Eighth grade was a very tumultuous year for me, dah-ling
- Mariah Carey
Written by Mariah Carey, Timothy “Timbaland” Mosley, Angel Lopez, Frederico Vindver, Lawrence Dopson & Jason Boyd
Produced by Mariah Carey & Timbaland
ABOUT THE SONG
Rob Markman: “8th Grade” is a dope song. When I saw it on the track listing, I’m like, “What is this about?,” “8th Grade.” And you have this lyric, you sing, “Something is telling me you’re ready, am I wrong? Maybe the lyrics are too heavy in my song.”
MC: “How would you feel if you had me then I was gone?,“ yeah. Well, eighth grade was a very tumultuous year for me, dah-ling. You know, I dyed my hair orange the year before and I was trying grow it out, but with the texture(?), it just takes a while… it just wasn’t good. But that feeling of insecurity and being, like, you know, melancholy about things, that was why I just made a rough title, when it got written, it was called “8th Grade (Rough),” and then we just took the ‘rough’ away. We were like should we keep it “8th Grade (Rough)” or just call it “8th Grade”? So it’s “8th Grade,” because at that moment in time there’s a certain feeling that you just can’t manufacture that, it’s like when you’re growing up and it feels like the world is going to come to an end if the person that you have feelings for doesn’t feel that same way, and that’s what that song is about.
Genius “Genius Level Mariah Carey”, with Rob Markman, November 14, 2018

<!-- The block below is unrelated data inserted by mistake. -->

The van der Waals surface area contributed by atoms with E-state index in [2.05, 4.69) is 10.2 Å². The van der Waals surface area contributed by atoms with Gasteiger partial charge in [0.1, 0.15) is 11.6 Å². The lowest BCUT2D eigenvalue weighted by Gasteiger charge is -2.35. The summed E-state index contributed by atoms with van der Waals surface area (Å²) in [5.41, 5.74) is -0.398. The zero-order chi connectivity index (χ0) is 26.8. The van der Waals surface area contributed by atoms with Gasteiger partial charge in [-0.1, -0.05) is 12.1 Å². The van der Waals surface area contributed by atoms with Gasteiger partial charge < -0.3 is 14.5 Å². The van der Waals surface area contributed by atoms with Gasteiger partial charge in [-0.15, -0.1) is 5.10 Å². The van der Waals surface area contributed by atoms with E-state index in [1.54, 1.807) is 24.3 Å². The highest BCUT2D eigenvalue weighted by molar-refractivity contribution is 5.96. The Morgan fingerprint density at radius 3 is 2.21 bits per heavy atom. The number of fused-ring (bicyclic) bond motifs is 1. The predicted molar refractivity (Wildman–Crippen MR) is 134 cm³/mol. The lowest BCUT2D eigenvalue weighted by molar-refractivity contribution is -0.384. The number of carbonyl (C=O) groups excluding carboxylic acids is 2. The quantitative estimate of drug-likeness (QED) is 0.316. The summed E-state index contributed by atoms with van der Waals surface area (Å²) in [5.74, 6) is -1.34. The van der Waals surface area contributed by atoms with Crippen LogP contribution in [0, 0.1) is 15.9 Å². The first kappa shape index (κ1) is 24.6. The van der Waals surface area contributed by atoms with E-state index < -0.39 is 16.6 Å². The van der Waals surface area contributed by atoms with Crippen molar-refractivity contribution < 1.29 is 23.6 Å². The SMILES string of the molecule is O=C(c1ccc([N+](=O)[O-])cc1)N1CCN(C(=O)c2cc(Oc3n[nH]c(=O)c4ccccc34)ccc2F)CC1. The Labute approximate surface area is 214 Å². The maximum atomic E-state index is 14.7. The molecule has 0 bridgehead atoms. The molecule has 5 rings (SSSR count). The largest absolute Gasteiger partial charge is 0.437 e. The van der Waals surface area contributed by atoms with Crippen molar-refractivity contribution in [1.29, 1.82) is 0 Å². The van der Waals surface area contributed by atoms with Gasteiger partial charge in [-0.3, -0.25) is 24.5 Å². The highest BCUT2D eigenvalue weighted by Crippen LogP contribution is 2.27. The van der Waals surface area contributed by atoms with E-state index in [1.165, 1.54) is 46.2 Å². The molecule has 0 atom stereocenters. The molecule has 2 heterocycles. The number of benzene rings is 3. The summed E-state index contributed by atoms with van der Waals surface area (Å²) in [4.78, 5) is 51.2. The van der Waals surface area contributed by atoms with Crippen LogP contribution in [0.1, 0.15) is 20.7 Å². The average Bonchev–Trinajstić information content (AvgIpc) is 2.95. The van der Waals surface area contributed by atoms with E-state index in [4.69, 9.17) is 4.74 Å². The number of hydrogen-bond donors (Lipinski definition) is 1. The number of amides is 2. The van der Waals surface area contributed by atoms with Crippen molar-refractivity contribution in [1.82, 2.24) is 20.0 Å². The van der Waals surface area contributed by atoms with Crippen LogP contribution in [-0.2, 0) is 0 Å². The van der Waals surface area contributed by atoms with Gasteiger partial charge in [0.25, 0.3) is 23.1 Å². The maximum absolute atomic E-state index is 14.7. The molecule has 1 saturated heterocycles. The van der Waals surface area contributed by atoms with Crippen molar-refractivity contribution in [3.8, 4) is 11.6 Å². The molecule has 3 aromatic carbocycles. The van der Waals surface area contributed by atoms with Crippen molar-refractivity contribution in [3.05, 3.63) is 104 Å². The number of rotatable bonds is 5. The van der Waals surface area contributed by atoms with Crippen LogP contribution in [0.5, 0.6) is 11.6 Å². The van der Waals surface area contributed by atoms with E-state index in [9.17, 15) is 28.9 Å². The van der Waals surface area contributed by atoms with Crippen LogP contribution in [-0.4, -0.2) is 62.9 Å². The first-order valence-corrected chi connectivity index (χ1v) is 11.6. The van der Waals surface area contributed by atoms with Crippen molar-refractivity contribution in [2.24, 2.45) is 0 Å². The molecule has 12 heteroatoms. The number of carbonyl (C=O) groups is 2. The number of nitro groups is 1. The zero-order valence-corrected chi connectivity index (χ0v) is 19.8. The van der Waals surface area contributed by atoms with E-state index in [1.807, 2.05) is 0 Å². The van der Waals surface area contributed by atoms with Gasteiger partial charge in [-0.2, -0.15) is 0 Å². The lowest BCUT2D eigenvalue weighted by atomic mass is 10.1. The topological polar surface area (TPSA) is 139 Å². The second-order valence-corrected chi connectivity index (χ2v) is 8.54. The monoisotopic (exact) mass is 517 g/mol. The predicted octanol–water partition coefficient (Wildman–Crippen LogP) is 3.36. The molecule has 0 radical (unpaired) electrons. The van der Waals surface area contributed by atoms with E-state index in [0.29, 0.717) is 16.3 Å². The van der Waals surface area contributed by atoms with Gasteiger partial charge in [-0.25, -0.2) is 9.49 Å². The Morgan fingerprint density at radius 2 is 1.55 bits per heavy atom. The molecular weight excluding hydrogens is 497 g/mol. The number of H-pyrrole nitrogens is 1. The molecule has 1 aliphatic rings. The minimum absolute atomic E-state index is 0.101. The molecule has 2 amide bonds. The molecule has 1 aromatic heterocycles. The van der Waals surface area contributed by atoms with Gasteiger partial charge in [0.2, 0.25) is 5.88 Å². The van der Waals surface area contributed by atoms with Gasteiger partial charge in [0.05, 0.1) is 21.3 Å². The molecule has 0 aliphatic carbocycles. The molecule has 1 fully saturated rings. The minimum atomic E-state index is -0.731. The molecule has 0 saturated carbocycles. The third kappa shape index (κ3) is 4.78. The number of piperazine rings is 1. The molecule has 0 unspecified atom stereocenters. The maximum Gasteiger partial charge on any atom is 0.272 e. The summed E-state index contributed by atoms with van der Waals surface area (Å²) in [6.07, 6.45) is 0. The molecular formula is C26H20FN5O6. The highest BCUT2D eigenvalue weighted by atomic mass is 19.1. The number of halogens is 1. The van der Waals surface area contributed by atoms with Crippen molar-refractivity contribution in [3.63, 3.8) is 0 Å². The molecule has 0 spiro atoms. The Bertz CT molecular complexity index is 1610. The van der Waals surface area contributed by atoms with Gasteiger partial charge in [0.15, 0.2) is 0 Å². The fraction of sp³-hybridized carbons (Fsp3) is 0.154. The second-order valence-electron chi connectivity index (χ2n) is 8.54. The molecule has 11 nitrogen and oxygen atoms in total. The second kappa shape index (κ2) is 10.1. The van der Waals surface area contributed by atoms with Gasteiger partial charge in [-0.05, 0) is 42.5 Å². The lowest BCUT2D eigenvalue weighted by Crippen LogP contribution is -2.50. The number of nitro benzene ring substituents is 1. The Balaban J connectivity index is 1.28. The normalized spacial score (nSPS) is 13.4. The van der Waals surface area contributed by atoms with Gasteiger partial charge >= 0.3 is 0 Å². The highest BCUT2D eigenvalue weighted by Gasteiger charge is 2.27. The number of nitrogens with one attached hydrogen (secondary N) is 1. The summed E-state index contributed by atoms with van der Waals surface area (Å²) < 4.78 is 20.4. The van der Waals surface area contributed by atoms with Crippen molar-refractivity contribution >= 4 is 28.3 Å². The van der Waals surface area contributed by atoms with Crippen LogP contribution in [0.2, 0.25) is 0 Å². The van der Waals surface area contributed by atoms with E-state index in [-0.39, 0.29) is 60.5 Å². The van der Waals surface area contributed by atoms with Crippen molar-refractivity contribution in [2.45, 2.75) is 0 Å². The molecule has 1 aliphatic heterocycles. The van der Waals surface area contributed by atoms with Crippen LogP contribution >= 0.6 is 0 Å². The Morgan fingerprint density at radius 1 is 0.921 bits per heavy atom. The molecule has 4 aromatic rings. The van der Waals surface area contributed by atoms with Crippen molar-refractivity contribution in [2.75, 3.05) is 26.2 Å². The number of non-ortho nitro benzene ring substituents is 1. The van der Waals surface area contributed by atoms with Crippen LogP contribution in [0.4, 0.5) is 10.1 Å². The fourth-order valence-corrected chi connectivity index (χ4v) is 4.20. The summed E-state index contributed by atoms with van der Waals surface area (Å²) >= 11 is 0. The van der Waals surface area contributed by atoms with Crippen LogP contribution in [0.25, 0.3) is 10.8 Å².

Pitchfork: A lot of your songs have a childlike quality to them, including “8th Grade” on this new album. Why do you always go back there?
Mariah Carey: That’s not a happy song. Eighth grade was one of the lowest points of my life. The year before, I had dyed my hair orange by mistake. I shaved my eyebrows. I had no clothes. Somebody once said in the hallway to me at school, “Oh, she got three shirts in rotation.” It was mortifying. But that’s because my mom chose to live in predominantly white neighborhoods, where people had more money than us, and I didn’t fit in there. Or in an all black neighborhood when my parents were together; as a mixed couple, they had problems there. So there was not one safe place. But eighth grade was also me being like, “Oh, my gosh, I like this kid, and he doesn’t like me. That’s the end of the world!” You know that feeling. When we were writing that song, I just had this melancholy thing in me, and it still felt young. I just know what I felt like.
Pitchfork “Forever Mariah: An Interview With an Icon” by Alex Frank, November 28, 2018
2018.11.16 Released on the Caution album.